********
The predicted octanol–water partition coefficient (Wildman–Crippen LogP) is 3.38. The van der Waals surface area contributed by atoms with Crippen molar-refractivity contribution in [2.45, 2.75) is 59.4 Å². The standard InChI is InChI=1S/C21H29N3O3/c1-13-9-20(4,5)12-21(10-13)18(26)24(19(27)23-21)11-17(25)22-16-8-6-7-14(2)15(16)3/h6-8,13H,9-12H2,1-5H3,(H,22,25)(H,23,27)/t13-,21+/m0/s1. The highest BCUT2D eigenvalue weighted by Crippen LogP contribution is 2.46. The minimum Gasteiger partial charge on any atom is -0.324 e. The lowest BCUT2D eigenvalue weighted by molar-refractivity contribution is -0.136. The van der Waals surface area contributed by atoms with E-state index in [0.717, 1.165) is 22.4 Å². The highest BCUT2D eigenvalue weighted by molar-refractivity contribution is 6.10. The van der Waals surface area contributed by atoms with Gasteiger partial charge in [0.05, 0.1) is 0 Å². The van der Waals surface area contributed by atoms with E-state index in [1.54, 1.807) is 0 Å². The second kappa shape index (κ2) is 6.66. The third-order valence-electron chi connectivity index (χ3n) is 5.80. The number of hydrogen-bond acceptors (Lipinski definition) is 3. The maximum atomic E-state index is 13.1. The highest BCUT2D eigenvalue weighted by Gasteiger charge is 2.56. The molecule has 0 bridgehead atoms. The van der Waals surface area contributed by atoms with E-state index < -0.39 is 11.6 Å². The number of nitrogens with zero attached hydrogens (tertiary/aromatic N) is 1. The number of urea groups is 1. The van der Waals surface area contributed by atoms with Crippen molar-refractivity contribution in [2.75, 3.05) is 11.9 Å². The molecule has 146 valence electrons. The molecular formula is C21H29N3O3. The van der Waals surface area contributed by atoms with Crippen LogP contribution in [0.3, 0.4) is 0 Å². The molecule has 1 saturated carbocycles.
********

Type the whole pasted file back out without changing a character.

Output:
The predicted octanol–water partition coefficient (Wildman–Crippen LogP) is 3.38. The van der Waals surface area contributed by atoms with Crippen molar-refractivity contribution in [2.45, 2.75) is 59.4 Å². The standard InChI is InChI=1S/C21H29N3O3/c1-13-9-20(4,5)12-21(10-13)18(26)24(19(27)23-21)11-17(25)22-16-8-6-7-14(2)15(16)3/h6-8,13H,9-12H2,1-5H3,(H,22,25)(H,23,27)/t13-,21+/m0/s1. The highest BCUT2D eigenvalue weighted by Crippen LogP contribution is 2.46. The minimum Gasteiger partial charge on any atom is -0.324 e. The lowest BCUT2D eigenvalue weighted by molar-refractivity contribution is -0.136. The van der Waals surface area contributed by atoms with E-state index in [0.717, 1.165) is 22.4 Å². The highest BCUT2D eigenvalue weighted by molar-refractivity contribution is 6.10. The van der Waals surface area contributed by atoms with Gasteiger partial charge in [0.05, 0.1) is 0 Å². The van der Waals surface area contributed by atoms with E-state index in [1.54, 1.807) is 0 Å². The second kappa shape index (κ2) is 6.66. The third-order valence-electron chi connectivity index (χ3n) is 5.80. The number of hydrogen-bond acceptors (Lipinski definition) is 3. The maximum atomic E-state index is 13.1. The highest BCUT2D eigenvalue weighted by Gasteiger charge is 2.56. The molecule has 0 bridgehead atoms. The van der Waals surface area contributed by atoms with E-state index < -0.39 is 11.6 Å². The number of nitrogens with zero attached hydrogens (tertiary/aromatic N) is 1. The number of urea groups is 1. The van der Waals surface area contributed by atoms with Crippen molar-refractivity contribution in [2.75, 3.05) is 11.9 Å². The molecule has 146 valence electrons. The molecular formula is C21H29N3O3. The van der Waals surface area contributed by atoms with Crippen LogP contribution in [0.3, 0.4) is 0 Å². The molecule has 1 saturated carbocycles.